SAYONARA

 

Sayonara Emanuely is 22 years old and lives in Coqueiral, an urban district of Recife in Pernambuco, North East Brazil. Her unusual name means ‘farewell’ in Japanese. She lives near Instituto Solidare and has attended their programmes since the age of 7.

 

‘There is a lot of violence in my area, including lots of robberies and assaults. Violence and drug trafficking are very common due to the difficulty people face in trying to earn money.’ This is a result of the lack of opportunities which are available for people to generate incomes and due to the location of her neighbourhood near to one of Brazil’s most violent prisons. Scholars state that the main concern about living in Recife is the high level of violence there and that although the majority of victims of urban violence are men, violence against women is a pronounced issue. 

 

Despite these difficulties, Sayonara worked incredibly hard in school and after graduating she was able to get work experience. This is something which she states is very rare for school graduates who are faced with a lack of job opportunities. Official statistics show that over 25% of Brazil’s unemployed are aged between 16 and 18, meaning that support and training programmes are vital in improving their futures. 

 

Sayonara started to attend Instituto Solidare’s Mentoring and Skills Training Programme, called Project Pescar, and worked hard to balance participating in the training with her job. She says that the training and mentoring has helped in all areas of her life because she discovered herself through the project. ‘I learned to fight for my rights and understood how important it is to invest quality time in what one likes.’ As well as learning transferable professional skills, Sayonara benefitted from the spiritual growth which she experienced throughout the project.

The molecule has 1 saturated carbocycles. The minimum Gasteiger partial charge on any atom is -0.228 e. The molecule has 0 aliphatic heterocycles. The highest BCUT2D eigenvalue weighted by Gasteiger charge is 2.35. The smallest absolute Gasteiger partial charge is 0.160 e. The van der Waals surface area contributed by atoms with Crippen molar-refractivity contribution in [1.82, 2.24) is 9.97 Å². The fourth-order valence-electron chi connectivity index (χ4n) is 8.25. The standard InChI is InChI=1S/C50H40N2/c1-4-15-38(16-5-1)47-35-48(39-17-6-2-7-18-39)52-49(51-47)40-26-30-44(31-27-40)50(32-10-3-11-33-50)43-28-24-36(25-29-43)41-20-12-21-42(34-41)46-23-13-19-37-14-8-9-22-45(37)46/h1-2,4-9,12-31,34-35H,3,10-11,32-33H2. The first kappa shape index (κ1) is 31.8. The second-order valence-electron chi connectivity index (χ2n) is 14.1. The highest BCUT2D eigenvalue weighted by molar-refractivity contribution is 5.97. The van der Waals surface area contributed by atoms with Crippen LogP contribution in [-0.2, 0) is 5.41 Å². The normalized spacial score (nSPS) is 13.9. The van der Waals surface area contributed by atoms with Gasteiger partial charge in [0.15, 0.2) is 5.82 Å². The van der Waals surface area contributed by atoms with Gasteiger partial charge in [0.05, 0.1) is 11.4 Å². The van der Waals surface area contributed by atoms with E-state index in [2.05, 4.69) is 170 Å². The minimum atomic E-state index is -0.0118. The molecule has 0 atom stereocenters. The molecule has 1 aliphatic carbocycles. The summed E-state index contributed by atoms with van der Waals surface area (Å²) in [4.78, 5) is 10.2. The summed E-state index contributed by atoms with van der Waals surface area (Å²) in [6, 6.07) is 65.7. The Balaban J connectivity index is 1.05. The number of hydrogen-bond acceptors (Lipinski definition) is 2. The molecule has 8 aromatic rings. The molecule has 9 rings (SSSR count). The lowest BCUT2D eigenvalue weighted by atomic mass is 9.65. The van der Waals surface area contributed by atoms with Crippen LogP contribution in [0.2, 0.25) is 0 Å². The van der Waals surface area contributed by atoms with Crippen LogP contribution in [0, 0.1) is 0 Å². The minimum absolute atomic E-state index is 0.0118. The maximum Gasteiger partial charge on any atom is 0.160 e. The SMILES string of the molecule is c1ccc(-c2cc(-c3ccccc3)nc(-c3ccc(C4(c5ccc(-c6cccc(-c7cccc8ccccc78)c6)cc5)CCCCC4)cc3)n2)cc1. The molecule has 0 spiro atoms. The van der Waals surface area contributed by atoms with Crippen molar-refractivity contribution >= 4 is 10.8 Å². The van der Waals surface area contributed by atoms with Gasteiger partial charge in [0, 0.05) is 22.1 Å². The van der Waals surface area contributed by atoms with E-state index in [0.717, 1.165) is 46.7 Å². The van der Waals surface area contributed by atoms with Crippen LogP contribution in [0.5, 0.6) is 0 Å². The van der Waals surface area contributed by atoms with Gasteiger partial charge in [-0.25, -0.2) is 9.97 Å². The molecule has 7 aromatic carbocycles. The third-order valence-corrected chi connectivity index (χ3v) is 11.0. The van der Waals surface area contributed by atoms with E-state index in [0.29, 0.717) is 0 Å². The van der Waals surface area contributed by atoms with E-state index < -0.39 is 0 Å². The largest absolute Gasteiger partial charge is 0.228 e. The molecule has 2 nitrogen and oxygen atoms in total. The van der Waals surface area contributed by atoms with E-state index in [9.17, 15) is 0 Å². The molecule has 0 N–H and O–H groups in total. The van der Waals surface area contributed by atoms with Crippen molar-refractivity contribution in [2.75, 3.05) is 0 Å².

Attending the programme helped Sayonara to decide what she wanted to do with her life and empowered her to overcome the barriers which she has faced as a young woman in a disadvantaged community. The mentoring and training scheme gave her access to the job market and enabled her to find work in the field of workplace safety. This is important due to the high and rising rates of unemployment across Brazil. Data from 2020 shows that women represent more than half of Brazil’s total unemployment figures and that the rate of unemployment is 55.1% higher for Black individuals than for white individuals. 

 

Sayonara’s participation in Instituto Solidare’s training has helped her to overcome these alarming prospects and has shaped her goals and hopes for the future. She wants to continue her professional career and to complete a degree, as well as spending quality time with her family. Sayonara is also determined to become a volunteer and says that she wants ‘to invest time in others in the way that others have invested time in me.’ 

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